Outside is a collapsing quarter of shuttered banks, checkpoints, brothels, beaches, ruins, sites of worship. Inside was once a sanatorium to treat respiratory and skin conditions by the sea. The building is now a camp, a ward, a shelter, a pill press, a meth lab, a rehab. This place is now nameless because it is already gone. Downstairs are the relics of an old canteen, split by a long blue lobby, as well as a bar inside a shipping container, next to what’s left of an open pump well – one of the countless holes of the building. The residents move up and down through the lightless landings: extremists in hiding, criminals on the run, illegal immigrants, refugees and displaced peoples. Police do not enter any of this space. Across the entrance are street markets and barbershops leading to a manned checkpoint, flanked by several high buildings between one or two dozen storeys each, gutted and abandoned from laundering schemes or left unfinished through the civil war, and littered with holes dripping water, as if sweating – the salt in the air crumbles the foundations as the concrete and sandstone seep into the water table. A long sewer separates the quarter from the rest of the city, running beside a series of large harbours, on the edge of the last district before the hills. There are large crops in the fields and many construction sites but few workers. Beneath the building is a drained cistern, built to double as the hospital morgue and bunker, with tunnels leading to other landings, rooms and passages inside more tunnels, and shelter. This is where Myrto and Moura live. Myrto smokes crystal meth through a straw and bottle throughout the tunnel network, shifting beneath camps and coastal high-rises. Moura believes he is Saint Paul and wants to explode. Dusk. Pink light falls over the arid green mountains behind as they wake and rise to the ground floor. Myrto trails through the corridors to a blacksmithing room. She lays her knife on an anvil and straightens it with a hammer. The eyes of a man in a red Nike beanie fix on Myrto through the window of their watchman’s post. She slices open a cryovac bag of Captagon pills stashed in oranges. Tearing at the pith and flesh of the fruit, she finds no drugs. Cheated of their smuggling and supply, Myrto and Moura leave the building and split to the borderlands for more. They pass through a checkpoint hoisting legs up on sandbags and guns, down the slopes of the sliding city, along the river that splits the east and west of downtown. They stop at a kiosk. Moura buys Arak Brun and a bottle of cold water, downs some of the water, tops it back up with arak and watches the anise turn the water white. He grabs the Bic lighter dangling on a string off the doorhandle and lights a cigarette in the doorway and smokes and sips. He dreams of their torsos wrapped with explosives, of honour melted to flesh, as one, into the focal point of luminous sanctuary and bosom – as sound as a miller or fruit farmer – as somebody sitting quietly in a corner, someone not yet fanaticised by the razzle dazzle, in order to touch some semblance of God, of a compass marking this magnetic slice of the human race. Moura already remembers the building. He starts to think of the building as one of the real métropoles, where the guerillas fund their youth squads by pressing pills and cooking meth in the basement while several people snort and fuck three floors up, while NGO workers and journalists look on with Red Cross binoculars into the blackness they can neither reach nor rush over, or through the dry rivers of pilgrims carrying their dead through deserts for reburial in sacred earth, to the holy cities of the holy lands – Jerusalem, Karbala – where martyrs cast no shadows, whose souls are God’s body – the passes becoming the vast stair spiralling down into Iraq, then back to the Levant, to the seaside cities burning their horses. It obsesses Moura, day and night. The hippodromes burning with great columns of smoke into the pollution, into air-conditioning units and traffic, into the smell of scorched hair and dung, into fires – driving his car into fires, into the flaming life – bones smouldering, organs and pockets of gas exploding inside carcasses strung up in shop windows. Bones and embers to one day be covered over with short green grass, gone like ash through a hand, like this city, this damned and cursed city stripped of its fortifying walls and razed and exhausted and towed and propped up half alive by others from the inside out, only able to perform its ablutions when the tidal rains come. All the fuel all around could be better used to turn a stolen car into a weapon, to mow down the pedestrians on the corniche, to break all their bones and send them sideways into the swell of the sea to drown as they try to swim with their destroyed limbs and go under the rip and die. He sees the flames whipping as a calligraphy, as an impossible order of things, and the order of his going. Myrto pulls him out of the shop doorway and into a minivan to score. Passing from border to border and body to body, sect to sect and class to class, they rub the dregs of the meth on their gums and shoot more arak and drive away from the harbours and the building and the district and the sea. Pressing on through the scant charter of her mind and into the road, Myrto is hurled into life, in circular motion, through the length of days as she looks out the window to the landscape:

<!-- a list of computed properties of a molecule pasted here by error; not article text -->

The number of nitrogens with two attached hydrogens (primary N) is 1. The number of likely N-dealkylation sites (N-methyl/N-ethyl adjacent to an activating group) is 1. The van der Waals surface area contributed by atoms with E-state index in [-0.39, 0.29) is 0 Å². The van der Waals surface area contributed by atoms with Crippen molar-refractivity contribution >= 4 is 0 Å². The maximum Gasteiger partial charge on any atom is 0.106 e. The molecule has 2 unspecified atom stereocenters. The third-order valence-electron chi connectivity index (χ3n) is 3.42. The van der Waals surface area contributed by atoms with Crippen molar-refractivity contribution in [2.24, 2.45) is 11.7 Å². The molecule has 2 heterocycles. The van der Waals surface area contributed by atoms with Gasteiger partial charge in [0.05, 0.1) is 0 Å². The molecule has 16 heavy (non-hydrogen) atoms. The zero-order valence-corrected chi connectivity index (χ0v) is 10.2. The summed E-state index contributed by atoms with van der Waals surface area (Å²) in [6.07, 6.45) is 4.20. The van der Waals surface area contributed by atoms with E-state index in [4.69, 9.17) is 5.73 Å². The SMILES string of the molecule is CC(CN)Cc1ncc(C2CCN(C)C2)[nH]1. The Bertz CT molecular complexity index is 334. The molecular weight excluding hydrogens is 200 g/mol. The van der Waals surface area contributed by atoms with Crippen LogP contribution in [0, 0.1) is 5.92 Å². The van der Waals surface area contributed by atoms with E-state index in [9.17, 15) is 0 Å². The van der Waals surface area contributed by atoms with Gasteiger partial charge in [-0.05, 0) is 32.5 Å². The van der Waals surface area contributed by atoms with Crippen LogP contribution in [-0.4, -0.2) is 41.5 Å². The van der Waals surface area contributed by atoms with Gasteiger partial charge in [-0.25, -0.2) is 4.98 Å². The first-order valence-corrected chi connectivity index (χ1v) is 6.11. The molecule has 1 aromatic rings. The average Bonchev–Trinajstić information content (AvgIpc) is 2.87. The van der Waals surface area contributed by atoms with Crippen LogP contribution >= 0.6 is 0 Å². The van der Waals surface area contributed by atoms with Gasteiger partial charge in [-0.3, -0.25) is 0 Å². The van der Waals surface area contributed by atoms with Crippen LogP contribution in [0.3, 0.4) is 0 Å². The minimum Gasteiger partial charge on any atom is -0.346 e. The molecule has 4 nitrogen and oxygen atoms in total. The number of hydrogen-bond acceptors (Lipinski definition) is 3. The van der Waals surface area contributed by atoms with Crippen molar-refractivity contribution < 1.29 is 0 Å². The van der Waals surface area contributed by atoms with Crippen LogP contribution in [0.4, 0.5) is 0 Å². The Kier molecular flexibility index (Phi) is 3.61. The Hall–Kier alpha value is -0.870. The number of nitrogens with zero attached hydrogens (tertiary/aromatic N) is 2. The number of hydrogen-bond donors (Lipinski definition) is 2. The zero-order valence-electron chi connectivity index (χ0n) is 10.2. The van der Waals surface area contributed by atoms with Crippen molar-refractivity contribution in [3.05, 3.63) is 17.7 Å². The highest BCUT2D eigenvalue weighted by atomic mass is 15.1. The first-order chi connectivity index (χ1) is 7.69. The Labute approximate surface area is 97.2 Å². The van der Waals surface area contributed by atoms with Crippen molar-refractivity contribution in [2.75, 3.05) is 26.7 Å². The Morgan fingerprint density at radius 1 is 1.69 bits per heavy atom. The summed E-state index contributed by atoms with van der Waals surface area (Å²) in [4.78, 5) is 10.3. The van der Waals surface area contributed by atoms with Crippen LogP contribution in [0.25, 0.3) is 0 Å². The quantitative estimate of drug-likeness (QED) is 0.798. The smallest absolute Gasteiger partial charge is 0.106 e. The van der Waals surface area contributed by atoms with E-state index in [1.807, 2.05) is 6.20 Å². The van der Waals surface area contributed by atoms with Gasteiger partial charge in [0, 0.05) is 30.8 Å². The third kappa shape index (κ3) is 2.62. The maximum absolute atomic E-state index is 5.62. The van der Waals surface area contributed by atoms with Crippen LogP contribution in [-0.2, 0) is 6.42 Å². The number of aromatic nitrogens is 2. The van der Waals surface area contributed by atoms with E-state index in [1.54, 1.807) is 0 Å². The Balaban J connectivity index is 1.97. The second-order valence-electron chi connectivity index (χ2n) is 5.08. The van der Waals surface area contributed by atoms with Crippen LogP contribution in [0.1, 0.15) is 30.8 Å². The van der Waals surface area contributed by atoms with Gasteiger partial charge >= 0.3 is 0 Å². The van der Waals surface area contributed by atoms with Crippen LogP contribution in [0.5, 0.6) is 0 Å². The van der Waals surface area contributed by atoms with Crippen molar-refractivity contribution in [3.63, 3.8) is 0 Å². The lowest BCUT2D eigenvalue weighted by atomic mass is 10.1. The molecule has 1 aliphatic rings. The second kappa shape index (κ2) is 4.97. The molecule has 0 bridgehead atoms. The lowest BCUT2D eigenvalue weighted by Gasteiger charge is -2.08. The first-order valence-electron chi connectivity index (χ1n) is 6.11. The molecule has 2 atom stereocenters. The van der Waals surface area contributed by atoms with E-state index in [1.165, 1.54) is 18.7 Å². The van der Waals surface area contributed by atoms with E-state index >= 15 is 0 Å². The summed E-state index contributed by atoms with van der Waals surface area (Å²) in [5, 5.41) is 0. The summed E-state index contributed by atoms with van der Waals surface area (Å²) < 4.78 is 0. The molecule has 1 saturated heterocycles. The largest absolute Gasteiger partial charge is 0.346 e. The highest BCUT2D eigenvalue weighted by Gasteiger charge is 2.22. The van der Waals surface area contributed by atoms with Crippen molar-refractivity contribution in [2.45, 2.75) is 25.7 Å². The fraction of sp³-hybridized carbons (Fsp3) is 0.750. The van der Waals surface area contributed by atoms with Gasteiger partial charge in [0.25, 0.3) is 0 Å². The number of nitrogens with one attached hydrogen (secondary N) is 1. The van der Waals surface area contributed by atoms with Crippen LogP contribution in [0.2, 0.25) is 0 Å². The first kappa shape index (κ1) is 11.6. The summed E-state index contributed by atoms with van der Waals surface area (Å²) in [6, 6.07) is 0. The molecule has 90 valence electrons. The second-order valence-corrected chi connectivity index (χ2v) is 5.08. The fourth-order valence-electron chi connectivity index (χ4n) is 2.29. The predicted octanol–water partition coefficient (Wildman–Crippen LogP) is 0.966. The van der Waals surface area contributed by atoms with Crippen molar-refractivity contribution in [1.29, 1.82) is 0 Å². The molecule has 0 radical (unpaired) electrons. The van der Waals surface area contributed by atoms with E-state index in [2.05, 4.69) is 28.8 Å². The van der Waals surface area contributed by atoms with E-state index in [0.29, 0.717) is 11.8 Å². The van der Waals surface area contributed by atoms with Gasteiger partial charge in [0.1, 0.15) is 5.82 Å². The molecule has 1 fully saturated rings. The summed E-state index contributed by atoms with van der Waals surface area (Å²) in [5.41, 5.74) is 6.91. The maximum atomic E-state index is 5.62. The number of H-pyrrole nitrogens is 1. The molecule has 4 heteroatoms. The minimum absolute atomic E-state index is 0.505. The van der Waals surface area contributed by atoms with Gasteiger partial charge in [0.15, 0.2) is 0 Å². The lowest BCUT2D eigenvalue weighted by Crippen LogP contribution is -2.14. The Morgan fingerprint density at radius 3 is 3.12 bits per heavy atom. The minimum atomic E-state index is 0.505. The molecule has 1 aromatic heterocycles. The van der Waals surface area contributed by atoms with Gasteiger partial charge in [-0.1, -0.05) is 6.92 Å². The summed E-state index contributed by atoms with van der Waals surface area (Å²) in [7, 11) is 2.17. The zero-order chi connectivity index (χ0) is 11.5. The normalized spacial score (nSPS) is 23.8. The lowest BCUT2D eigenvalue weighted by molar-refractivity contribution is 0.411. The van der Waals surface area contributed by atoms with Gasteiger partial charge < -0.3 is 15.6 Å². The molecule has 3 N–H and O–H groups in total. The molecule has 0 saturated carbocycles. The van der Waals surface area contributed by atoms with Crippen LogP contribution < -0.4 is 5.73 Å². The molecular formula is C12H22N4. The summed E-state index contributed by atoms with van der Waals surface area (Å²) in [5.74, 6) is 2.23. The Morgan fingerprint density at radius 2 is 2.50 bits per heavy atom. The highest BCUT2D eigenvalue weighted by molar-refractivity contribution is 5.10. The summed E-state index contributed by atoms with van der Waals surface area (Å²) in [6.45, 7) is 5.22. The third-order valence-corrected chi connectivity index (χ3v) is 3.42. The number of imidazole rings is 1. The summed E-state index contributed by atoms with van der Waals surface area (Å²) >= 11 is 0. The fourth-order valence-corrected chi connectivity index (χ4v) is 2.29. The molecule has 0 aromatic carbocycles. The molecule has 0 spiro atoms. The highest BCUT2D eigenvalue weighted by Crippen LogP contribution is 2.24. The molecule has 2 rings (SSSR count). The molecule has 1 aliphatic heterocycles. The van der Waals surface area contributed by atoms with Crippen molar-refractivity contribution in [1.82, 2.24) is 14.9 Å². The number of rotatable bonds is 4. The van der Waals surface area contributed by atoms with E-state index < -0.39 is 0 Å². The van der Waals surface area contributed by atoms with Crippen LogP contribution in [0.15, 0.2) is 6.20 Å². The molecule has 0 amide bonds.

Warm afternoon waterholes in tablelands stretch across the sandstone valley pockmarked with cedar and citrus trees descending to the visible sea and along the sides graze large flocks of sheep and their shepherds walking among them in a broad sun like illustrations to the Old Testament.
And they are going.
This article was first published in the print edition of The Saturday Paper on November 11, 2023 as "Altar".
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